Fourth-grader Scout is struggling to keep her composure during a parent-teacher conference as the teacher expounds upon the character-building aspects of having failed a math quiz. She fixes her tearful gaze in the distance. "I know that face," says her father, filmmaker Greg Whiteley. "That face is saying, 'This is bullshit. This whole thing called school is bullshit.'"
Whiteley's latest documentary, "Most Likely to Succeed," delivers a message Americans need to hear, and desperately: our schools are failing our children, leaving them unable to think critically and contribute to an innovation economy.
The educational system is broken. Or at least outmoded, says Larry Rosenstock, founding principal and CEO of High Tech High, a network of schools upending the current framework in California. "We have a system that was created over 100 years ago and everyone has a mental model that says that's the way it has to be," he told The Huffington Post.
For too long, the primary focus of education has been the acquisition of knowledge, explains Tony Wagner, expert-in-residence at the Harvard Innovation Lab. "The whole idea is: [if] you know more stuff, you're going to be better off, for whatever sets of reasons. And the only way to get it is through the teacher," he says in the film. "You don't have to do that anymore. Today, content is ubiquitous, it's free, it's on every Internet-connected device, and it's growing exponentially and changing constantly."
High Tech High's methods eschew the traditional instruction of what educators call "content knowledge" -- equations, dates, facts. Instead, the schools strive to foster creative problem-solving with a multidisciplinary curriculum. In lieu of tests, students present collaborative projects that require artistic vision, mathematical prowess and historical understanding. As in life, failure is not a letter grade.
But success is what most students find. Boasting a 98 percent college-matriculation rate among graduates, High Tech High warrants a closer look, and Whiteley's documentary devotes a full year to examining the project.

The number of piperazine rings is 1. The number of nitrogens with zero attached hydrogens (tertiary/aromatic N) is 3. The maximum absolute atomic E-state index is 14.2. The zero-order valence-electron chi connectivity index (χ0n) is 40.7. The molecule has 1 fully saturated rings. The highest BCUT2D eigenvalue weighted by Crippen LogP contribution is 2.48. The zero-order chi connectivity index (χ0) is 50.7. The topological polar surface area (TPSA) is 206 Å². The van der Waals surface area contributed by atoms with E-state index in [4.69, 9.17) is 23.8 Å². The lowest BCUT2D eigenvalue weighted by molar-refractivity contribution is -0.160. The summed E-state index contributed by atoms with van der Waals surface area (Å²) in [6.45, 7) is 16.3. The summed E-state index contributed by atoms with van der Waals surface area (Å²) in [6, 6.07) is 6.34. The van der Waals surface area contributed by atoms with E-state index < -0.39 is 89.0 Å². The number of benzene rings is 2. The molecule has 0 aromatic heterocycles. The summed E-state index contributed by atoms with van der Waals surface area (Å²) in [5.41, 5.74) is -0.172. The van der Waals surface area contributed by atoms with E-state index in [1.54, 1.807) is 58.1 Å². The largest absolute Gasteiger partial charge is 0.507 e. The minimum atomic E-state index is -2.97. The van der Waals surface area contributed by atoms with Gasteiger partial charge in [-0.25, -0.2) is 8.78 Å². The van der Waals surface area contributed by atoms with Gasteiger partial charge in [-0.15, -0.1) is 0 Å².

"The film derives its strength from Greg [Whiteley], a caring father who starts on this thinking we should have more testing and longer school days, and he makes the same path and the same journey as he wants our audience to take, " says executive producer Ted Dintersmith. "I spent 25 years in venture capitalism, and I could see a few things very clearly: one is how quickly routine jobs are going to be replaced by automated solutions."
Stressing the urgency of changing the education system amid America's lousy job market, he added: "The only surviving skills that will save young kids are creative and innovative. As the current school system is now, for 12 of 16 years, you're not in an environment that brings that out of them."
Rosenstock strives to uncover educators who connect student work to the practical world. Mark Aguirre, a humanities teacher at High Tech High since 2001, is a prime example of the type of educator Rosenstock seeks out. "You've been trained to raise your hands," Aguirre tells his students in the film. Out of character for most ninth-grade teachers, Aguirre employs Socratic seminars, instructing his students to imagine a classroom without his presence: "You need to talk to each other and get used to that instead of always looking at me."
As often as parents and students embrace Rosenstock's model, others communicate uncertainty, particularly as High Tech High's unconventional approach relates to teaching math skills.
"We're not for everyone, and parental anxiety about math is most common," said Rosenstock. "Parents think, 'If my kid's good at math, they're smart; if my kid is bad at math, they're not.' We know that's not true. Anxiety about a child's math ability slips off around ninth or tenth grade, when the level of math that the child is doing is still what the parent can handle. After that, it's no longer math that they can do themselves because they don't use it because they don't need it." By focusing on application, High Tech High dispenses with rote memorization.
During our conversation, Rosenstock stepped into the hall at High Tech High to read aloud from a prominent banner scrawled with Campbell's law: "The more any quantitative social indicator (or even some qualitative indicator) is used for social decision-making, the more subject it will be to corruption pressures and the more apt it will be to distort and corrupt the social processes it is intended to monitor."
"Most Likely to Succeed" implores viewers to consider the human consequences of education. "The question is," said Rosenstock, "who do you want your child to be?"
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